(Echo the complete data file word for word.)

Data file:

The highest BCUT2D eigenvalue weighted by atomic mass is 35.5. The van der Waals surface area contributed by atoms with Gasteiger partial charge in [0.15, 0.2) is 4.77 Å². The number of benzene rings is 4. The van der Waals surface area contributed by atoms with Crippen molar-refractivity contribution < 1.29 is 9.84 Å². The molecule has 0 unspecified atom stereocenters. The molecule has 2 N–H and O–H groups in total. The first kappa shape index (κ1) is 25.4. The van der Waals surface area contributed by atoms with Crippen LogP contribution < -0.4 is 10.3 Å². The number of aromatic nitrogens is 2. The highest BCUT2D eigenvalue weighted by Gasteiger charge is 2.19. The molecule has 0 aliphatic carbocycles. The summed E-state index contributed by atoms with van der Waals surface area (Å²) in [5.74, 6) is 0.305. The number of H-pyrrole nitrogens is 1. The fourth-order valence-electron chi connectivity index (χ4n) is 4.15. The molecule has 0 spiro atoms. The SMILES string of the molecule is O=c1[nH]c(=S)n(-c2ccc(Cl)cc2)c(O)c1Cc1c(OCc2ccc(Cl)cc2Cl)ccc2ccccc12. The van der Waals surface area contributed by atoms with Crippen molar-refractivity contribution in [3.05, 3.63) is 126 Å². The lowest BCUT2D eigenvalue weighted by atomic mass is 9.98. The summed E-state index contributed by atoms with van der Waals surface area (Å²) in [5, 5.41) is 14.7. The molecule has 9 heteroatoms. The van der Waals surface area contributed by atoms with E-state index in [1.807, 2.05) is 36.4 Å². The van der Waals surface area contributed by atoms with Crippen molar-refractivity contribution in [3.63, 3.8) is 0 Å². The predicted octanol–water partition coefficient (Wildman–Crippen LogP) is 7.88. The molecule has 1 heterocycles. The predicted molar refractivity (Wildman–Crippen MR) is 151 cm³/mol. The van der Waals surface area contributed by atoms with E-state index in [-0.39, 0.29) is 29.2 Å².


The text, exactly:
The highest BCUT2D eigenvalue weighted by atomic mass is 35.5. The van der Waals surface area contributed by atoms with Gasteiger partial charge in [0.15, 0.2) is 4.77 Å². The number of benzene rings is 4. The van der Waals surface area contributed by atoms with Crippen molar-refractivity contribution < 1.29 is 9.84 Å². The molecule has 0 unspecified atom stereocenters. The molecule has 2 N–H and O–H groups in total. The first kappa shape index (κ1) is 25.4. The van der Waals surface area contributed by atoms with Crippen LogP contribution < -0.4 is 10.3 Å². The number of aromatic nitrogens is 2. The highest BCUT2D eigenvalue weighted by Gasteiger charge is 2.19. The molecule has 0 aliphatic carbocycles. The summed E-state index contributed by atoms with van der Waals surface area (Å²) in [5.74, 6) is 0.305. The number of H-pyrrole nitrogens is 1. The fourth-order valence-electron chi connectivity index (χ4n) is 4.15. The molecule has 0 spiro atoms. The SMILES string of the molecule is O=c1[nH]c(=S)n(-c2ccc(Cl)cc2)c(O)c1Cc1c(OCc2ccc(Cl)cc2Cl)ccc2ccccc12. The van der Waals surface area contributed by atoms with Crippen molar-refractivity contribution in [3.05, 3.63) is 126 Å². The lowest BCUT2D eigenvalue weighted by atomic mass is 9.98. The summed E-state index contributed by atoms with van der Waals surface area (Å²) in [5, 5.41) is 14.7. The molecule has 9 heteroatoms. The van der Waals surface area contributed by atoms with E-state index in [1.807, 2.05) is 36.4 Å². The van der Waals surface area contributed by atoms with Crippen molar-refractivity contribution in [3.63, 3.8) is 0 Å². The predicted octanol–water partition coefficient (Wildman–Crippen LogP) is 7.88. The molecule has 1 heterocycles. The predicted molar refractivity (Wildman–Crippen MR) is 151 cm³/mol. The van der Waals surface area contributed by atoms with E-state index in [-0.39, 0.29) is 29.2 Å².